You’re right Derek. Font style and form does matter a lot when you take a look at the psychological effect of it to readers and customers. There is truly a distinction and some core guidelines that must be observed when devising the font make up of your blog.
I do believe though that while there are designers out there who just design for the sake of design, there’s still a lot of us here who design and worship the beauty and functionality of good typography 🙂
And of course, I’m a thesis fan and user myself too 😀
Chris Pearson says there’s two types of designers. Finger painters and effective designers.
Yes, there are some effective designers, but the amount of finger painters out there is astounding.
That’s why I try to educate the consumer so they know what they’re getting into 🙂
This is great stuff, thanks for the tips! I’ve always wondered about fonts, this is a nice guideline.
Glad you liked it Shane.
Loved this post. The concept of using ‘simple’ fonts for content and ‘fancy’ fonts on sales page kind of makes sense – and is something I’ll be split testing and trying out.
And as I use Thesis on my main blog, your combination of fonts will be something that I’ll be modelling (yeah I know, modelling is a fancy word for copying!).
Hey, no shame in borrowing fonts. I use Georgia and Helvetica because I like them, but I only really like them because Chris Pearson told me I should, ha ha 😀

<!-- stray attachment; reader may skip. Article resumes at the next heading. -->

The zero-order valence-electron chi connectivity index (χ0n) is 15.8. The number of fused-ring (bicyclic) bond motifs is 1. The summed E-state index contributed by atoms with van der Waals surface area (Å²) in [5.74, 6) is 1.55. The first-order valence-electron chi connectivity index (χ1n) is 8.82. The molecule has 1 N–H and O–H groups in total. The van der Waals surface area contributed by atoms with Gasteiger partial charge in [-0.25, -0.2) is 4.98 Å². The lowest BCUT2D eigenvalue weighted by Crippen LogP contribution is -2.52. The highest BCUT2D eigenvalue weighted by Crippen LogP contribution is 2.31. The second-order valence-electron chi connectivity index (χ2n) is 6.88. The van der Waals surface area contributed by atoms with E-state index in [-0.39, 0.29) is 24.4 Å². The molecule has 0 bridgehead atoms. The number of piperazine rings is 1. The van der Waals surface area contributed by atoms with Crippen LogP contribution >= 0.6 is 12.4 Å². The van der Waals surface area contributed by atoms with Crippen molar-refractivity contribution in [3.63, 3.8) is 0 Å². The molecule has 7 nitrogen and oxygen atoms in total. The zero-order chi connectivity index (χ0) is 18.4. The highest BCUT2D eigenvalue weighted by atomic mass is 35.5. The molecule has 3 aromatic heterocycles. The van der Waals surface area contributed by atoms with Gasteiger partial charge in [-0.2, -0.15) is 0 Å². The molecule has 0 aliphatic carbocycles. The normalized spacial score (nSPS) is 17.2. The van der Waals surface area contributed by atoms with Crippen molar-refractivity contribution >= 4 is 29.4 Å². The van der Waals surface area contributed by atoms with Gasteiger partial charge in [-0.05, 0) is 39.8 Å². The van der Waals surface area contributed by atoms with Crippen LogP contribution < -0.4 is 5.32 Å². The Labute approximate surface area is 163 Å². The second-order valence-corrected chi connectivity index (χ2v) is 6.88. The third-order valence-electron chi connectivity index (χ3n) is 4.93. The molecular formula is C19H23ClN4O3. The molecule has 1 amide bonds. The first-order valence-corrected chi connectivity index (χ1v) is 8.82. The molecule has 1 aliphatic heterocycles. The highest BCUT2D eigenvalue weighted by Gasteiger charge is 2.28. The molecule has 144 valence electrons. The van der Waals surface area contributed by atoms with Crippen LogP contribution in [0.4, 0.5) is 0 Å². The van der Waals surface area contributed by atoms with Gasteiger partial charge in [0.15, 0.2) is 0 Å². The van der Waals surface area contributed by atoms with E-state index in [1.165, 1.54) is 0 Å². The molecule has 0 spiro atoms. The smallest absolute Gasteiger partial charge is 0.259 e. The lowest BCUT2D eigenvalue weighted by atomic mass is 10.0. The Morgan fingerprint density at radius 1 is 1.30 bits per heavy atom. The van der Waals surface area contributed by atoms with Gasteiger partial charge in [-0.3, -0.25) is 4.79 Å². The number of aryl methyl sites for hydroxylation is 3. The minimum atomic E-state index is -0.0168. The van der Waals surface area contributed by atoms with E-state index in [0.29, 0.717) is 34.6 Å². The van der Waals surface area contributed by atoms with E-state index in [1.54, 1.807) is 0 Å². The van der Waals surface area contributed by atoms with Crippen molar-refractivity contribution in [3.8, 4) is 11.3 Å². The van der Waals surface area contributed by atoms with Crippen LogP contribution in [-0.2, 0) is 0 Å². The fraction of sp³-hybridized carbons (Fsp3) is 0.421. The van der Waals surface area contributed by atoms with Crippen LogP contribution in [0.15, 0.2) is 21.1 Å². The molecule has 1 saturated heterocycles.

What’s your view on the Google Droid fonts?
I recently changed to using them, since included with Thesis. as I believe they’re supposed to display cleanly even on mobile devices. Or is this just sales hype 🙂 ?
I’m glad you have no issue in “borrowing” fonts. I’m fairly new to blogging, but do run Thesis, so I understand how easy it’ll be to switch out for headlines etc. Your pick of fonts, though slightly different sure to appear to be very cohesive.
Yep. Works great. And the sidebar images + logo just tie it all together.
Really, really interesting (and helpful).
I went up a size after reading your blog. 😛
So if 16 is the new 12, are you going to change Social Triggers’ font? Right now you’re at 1.5 em. 😛
Wow. That’s weird. You’re annoying. I’m using size 15 because the golden ratio typography calculator dictates that I do :-D. If I were to use size 16, my content column would need to be a bit wider.